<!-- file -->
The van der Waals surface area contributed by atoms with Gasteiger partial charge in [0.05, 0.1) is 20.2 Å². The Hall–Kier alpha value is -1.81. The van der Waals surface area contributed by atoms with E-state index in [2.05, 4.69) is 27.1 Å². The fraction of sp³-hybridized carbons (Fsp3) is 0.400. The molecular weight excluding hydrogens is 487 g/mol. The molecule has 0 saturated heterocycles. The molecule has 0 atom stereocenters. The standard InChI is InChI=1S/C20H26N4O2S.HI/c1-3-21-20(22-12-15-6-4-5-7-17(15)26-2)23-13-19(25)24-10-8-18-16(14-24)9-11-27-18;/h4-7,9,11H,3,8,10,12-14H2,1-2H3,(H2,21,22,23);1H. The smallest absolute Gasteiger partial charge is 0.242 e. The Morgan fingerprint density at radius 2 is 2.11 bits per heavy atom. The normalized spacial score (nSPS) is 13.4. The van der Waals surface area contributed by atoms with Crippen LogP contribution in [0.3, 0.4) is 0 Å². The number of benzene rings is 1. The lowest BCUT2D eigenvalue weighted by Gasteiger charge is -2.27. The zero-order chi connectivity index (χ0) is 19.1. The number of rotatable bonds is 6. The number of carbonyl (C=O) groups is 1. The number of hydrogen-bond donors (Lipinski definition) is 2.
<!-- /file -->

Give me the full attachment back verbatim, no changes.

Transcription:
The van der Waals surface area contributed by atoms with Gasteiger partial charge in [0.05, 0.1) is 20.2 Å². The Hall–Kier alpha value is -1.81. The van der Waals surface area contributed by atoms with E-state index in [2.05, 4.69) is 27.1 Å². The fraction of sp³-hybridized carbons (Fsp3) is 0.400. The molecular weight excluding hydrogens is 487 g/mol. The molecule has 0 saturated heterocycles. The molecule has 0 atom stereocenters. The standard InChI is InChI=1S/C20H26N4O2S.HI/c1-3-21-20(22-12-15-6-4-5-7-17(15)26-2)23-13-19(25)24-10-8-18-16(14-24)9-11-27-18;/h4-7,9,11H,3,8,10,12-14H2,1-2H3,(H2,21,22,23);1H. The smallest absolute Gasteiger partial charge is 0.242 e. The Morgan fingerprint density at radius 2 is 2.11 bits per heavy atom. The normalized spacial score (nSPS) is 13.4. The van der Waals surface area contributed by atoms with Crippen LogP contribution in [0.3, 0.4) is 0 Å². The number of benzene rings is 1. The lowest BCUT2D eigenvalue weighted by Gasteiger charge is -2.27. The zero-order chi connectivity index (χ0) is 19.1. The number of rotatable bonds is 6. The number of carbonyl (C=O) groups is 1. The number of hydrogen-bond donors (Lipinski definition) is 2.